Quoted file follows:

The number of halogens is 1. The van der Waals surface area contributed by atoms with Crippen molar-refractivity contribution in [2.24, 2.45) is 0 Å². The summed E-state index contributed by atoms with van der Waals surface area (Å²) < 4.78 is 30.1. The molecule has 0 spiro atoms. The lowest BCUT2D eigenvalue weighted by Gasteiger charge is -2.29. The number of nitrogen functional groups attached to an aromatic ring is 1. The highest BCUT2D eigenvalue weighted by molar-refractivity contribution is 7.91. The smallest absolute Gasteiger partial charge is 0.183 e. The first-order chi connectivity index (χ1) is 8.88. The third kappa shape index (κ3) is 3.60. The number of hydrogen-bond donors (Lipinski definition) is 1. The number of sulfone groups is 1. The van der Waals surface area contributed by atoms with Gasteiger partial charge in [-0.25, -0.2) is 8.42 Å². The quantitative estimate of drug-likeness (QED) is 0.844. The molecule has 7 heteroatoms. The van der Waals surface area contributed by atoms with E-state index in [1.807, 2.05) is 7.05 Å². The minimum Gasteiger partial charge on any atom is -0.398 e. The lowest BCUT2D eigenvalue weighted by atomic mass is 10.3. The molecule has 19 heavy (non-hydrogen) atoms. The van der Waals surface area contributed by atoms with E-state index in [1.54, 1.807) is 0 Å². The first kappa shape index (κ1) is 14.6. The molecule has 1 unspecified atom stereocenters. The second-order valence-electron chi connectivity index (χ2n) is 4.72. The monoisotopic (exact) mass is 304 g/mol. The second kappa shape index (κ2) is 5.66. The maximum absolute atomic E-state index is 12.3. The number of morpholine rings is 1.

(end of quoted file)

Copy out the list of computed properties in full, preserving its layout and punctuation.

The number of halogens is 1. The van der Waals surface area contributed by atoms with Crippen molar-refractivity contribution in [2.24, 2.45) is 0 Å². The summed E-state index contributed by atoms with van der Waals surface area (Å²) < 4.78 is 30.1. The molecule has 0 spiro atoms. The lowest BCUT2D eigenvalue weighted by Gasteiger charge is -2.29. The number of nitrogen functional groups attached to an aromatic ring is 1. The highest BCUT2D eigenvalue weighted by molar-refractivity contribution is 7.91. The smallest absolute Gasteiger partial charge is 0.183 e. The first-order chi connectivity index (χ1) is 8.88. The third kappa shape index (κ3) is 3.60. The number of hydrogen-bond donors (Lipinski definition) is 1. The number of sulfone groups is 1. The van der Waals surface area contributed by atoms with Gasteiger partial charge in [-0.25, -0.2) is 8.42 Å². The quantitative estimate of drug-likeness (QED) is 0.844. The molecule has 7 heteroatoms. The van der Waals surface area contributed by atoms with E-state index in [1.807, 2.05) is 7.05 Å². The minimum Gasteiger partial charge on any atom is -0.398 e. The lowest BCUT2D eigenvalue weighted by atomic mass is 10.3. The molecule has 19 heavy (non-hydrogen) atoms. The van der Waals surface area contributed by atoms with E-state index in [1.54, 1.807) is 0 Å². The first kappa shape index (κ1) is 14.6. The molecule has 1 unspecified atom stereocenters. The second-order valence-electron chi connectivity index (χ2n) is 4.72. The monoisotopic (exact) mass is 304 g/mol. The second kappa shape index (κ2) is 5.66. The maximum absolute atomic E-state index is 12.3. The number of morpholine rings is 1.